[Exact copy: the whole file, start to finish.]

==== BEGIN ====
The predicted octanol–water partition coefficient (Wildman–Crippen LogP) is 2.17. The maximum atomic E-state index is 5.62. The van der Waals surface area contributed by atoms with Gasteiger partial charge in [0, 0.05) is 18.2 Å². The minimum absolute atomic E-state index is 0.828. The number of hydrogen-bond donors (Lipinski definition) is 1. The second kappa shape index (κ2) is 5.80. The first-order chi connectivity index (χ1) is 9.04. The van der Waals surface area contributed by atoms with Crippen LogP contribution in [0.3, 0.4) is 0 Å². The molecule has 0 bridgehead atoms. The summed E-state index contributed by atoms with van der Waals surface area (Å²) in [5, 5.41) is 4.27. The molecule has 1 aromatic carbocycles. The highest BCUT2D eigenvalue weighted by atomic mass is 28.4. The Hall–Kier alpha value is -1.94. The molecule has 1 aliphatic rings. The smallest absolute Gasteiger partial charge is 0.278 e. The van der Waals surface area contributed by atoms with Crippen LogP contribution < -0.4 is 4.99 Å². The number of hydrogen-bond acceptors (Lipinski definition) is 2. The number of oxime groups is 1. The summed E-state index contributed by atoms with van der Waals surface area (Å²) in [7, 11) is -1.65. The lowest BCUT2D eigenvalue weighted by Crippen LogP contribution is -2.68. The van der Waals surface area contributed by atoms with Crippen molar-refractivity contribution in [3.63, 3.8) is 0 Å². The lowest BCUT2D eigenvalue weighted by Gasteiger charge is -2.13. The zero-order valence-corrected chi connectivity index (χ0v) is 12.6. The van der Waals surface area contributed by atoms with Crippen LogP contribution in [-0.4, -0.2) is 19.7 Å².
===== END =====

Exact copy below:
The predicted octanol–water partition coefficient (Wildman–Crippen LogP) is 2.17. The maximum atomic E-state index is 5.62. The van der Waals surface area contributed by atoms with Gasteiger partial charge in [0, 0.05) is 18.2 Å². The minimum absolute atomic E-state index is 0.828. The number of hydrogen-bond donors (Lipinski definition) is 1. The second kappa shape index (κ2) is 5.80. The first-order chi connectivity index (χ1) is 9.04. The van der Waals surface area contributed by atoms with Crippen LogP contribution in [0.3, 0.4) is 0 Å². The molecule has 0 bridgehead atoms. The summed E-state index contributed by atoms with van der Waals surface area (Å²) in [5, 5.41) is 4.27. The molecule has 1 aromatic carbocycles. The highest BCUT2D eigenvalue weighted by atomic mass is 28.4. The Hall–Kier alpha value is -1.94. The molecule has 1 aliphatic rings. The smallest absolute Gasteiger partial charge is 0.278 e. The van der Waals surface area contributed by atoms with Crippen LogP contribution < -0.4 is 4.99 Å². The number of hydrogen-bond acceptors (Lipinski definition) is 2. The number of oxime groups is 1. The summed E-state index contributed by atoms with van der Waals surface area (Å²) in [7, 11) is -1.65. The lowest BCUT2D eigenvalue weighted by Crippen LogP contribution is -2.68. The van der Waals surface area contributed by atoms with Crippen molar-refractivity contribution in [3.63, 3.8) is 0 Å². The lowest BCUT2D eigenvalue weighted by Gasteiger charge is -2.13. The zero-order valence-corrected chi connectivity index (χ0v) is 12.6. The van der Waals surface area contributed by atoms with Crippen LogP contribution in [-0.4, -0.2) is 19.7 Å².